VOL. 124 | NO. 113 | Thursday, June 11, 2009
Lawmakers Debate Funding Governor's Pre-K Program
LUCAS L. JOHNSON II | Associated Press Writer
NASHVILLE, Tenn. (AP) - Future funding for Tennessee's pre-kindergarten program is becoming a sticking point among Democrats and Republicans as the legislative session ends.
Democratic Gov. Phil Bredesen has proposed shifting about $25 million currently drawn from the state's lottery proceeds to the state's general fund budget. But Republicans say they instead want to take the money out of lottery reserves.
Republicans say tapping the reserves would prevent the need to make cuts in other areas, such as the state's mental health agencies.
"Obviously we've got a billion dollar shortfall, so every dollar in the general fund is at a premium," said Republican Rep. Bill Dunn of Knoxville. "So, what the Republicans are looking at is keeping the funding the way it is right now, where a small portion of it comes from the lottery proceeds and that frees up general fund dollars for the mentally ill and other programs that are needed."
Republican Senate Speaker Ron Ramsey of Blountville said he understands but disagrees with the governor's move to fund the entire pre-K program out of the general fund.
"He wants that to be his legacy, I understand that, but I don't think that's necessarily fiscally responsible," he said.
Ramsey said he's discussed the GOP funding plan with Bredesen.
"Obviously he doesn't like that. But ... we're going to put that on the table in the Senate and see how many votes we get for it."
Democrats like Senate Minority Leader Jim Kyle of Memphis warn that funding parts of the program with dwindling reserves could endanger the future of the program aimed at 4-year-olds from poor families.
Kyle says Democrats "are not going to back off" on the source of the pre-K budget.
"Senate Democrats support the governor's proposal to fund pre-K as it is," he said.
Since 2005, Bredesen has created 786 new pre-K classrooms serving 15,000 children. There are now a total of 934 state-funded pre-K classrooms in the state, serving about 18,000 children.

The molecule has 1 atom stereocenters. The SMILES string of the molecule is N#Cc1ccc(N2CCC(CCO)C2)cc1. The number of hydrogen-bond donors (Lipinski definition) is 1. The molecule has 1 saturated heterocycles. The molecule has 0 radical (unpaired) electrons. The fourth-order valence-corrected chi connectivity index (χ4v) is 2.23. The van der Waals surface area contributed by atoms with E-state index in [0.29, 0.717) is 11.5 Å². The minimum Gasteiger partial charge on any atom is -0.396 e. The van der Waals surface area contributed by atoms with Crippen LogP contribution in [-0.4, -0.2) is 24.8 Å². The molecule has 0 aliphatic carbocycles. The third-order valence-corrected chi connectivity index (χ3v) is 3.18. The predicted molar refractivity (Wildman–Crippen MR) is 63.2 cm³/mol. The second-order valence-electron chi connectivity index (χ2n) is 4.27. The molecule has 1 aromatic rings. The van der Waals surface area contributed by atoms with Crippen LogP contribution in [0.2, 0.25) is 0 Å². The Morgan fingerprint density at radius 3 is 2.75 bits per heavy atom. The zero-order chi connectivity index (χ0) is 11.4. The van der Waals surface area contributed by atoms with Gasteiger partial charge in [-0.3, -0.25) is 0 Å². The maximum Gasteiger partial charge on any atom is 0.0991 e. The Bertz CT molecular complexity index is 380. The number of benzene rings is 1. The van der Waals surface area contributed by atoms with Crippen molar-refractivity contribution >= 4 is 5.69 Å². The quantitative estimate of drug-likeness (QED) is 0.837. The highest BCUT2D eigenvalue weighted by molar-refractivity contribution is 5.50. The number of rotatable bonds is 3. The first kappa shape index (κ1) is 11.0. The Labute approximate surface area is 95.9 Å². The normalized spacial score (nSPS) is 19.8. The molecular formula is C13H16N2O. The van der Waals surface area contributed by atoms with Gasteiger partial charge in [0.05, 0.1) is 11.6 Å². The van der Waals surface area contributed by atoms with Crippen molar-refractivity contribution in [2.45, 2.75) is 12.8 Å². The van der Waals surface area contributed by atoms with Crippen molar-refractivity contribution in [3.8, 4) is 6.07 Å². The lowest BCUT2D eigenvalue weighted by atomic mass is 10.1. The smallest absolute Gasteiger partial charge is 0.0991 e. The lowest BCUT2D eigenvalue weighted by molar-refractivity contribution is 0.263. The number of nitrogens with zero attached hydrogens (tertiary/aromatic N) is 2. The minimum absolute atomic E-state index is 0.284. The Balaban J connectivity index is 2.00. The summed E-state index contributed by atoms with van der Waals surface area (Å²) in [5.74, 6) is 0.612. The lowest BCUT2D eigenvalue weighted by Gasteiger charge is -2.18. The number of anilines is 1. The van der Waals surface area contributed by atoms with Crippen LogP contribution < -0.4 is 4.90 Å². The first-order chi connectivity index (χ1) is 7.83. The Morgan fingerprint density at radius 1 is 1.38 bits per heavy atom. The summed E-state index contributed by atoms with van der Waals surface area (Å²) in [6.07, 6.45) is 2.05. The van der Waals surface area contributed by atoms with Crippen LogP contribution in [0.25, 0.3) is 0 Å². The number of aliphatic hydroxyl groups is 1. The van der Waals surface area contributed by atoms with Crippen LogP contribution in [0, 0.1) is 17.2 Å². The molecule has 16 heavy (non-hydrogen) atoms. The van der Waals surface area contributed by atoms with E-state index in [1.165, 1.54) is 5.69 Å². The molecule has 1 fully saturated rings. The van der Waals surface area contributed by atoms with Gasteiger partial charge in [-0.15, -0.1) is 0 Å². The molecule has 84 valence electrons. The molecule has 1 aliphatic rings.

When Bredesen first decided to expand the state's small pre-K program, lawmakers would only agree to fund it from the state's lottery proceeds.
Since then, lawmakers have agreed to a $58 million expansion in the program paid for with general fund money. This year the governor has proposed shifting the original $25 million to the general fund so the lottery will be more dedicated to paying for college scholarships.
Rep. John Deberry, a Memphis Democrat and chairman of the House Children and Family Affairs Committee, said pre-K should be properly funded to ensure that it's as effective as possible.
"I would rather see us fund pre-K in a responsible fashion to where we know that we have made a commitment to pre-K over the long run," he said. "That's what the general fund is for ... to take care of the people's business, which is educating their children."
However, House Republican Caucus Chairman Glen Casada of Franklin said his members are not convinced that pre-K better prepares children for school.
"It looks like we're getting nothing for our dollars," Casada said. "We're at crossroads for state government, and we need to start cutting things we're spending money on that aren't producing results."
The state Department of Education recently started a new evaluation of the effectiveness of Tennessee's pre-K program.
The five-year, $6 million study is being funded by a grant from U.S. Department of Education's Institute of Education Science, and pre-K classes across the state participate on a voluntary basis.
Associated Press writer Erik Schelzig contributed to this story.
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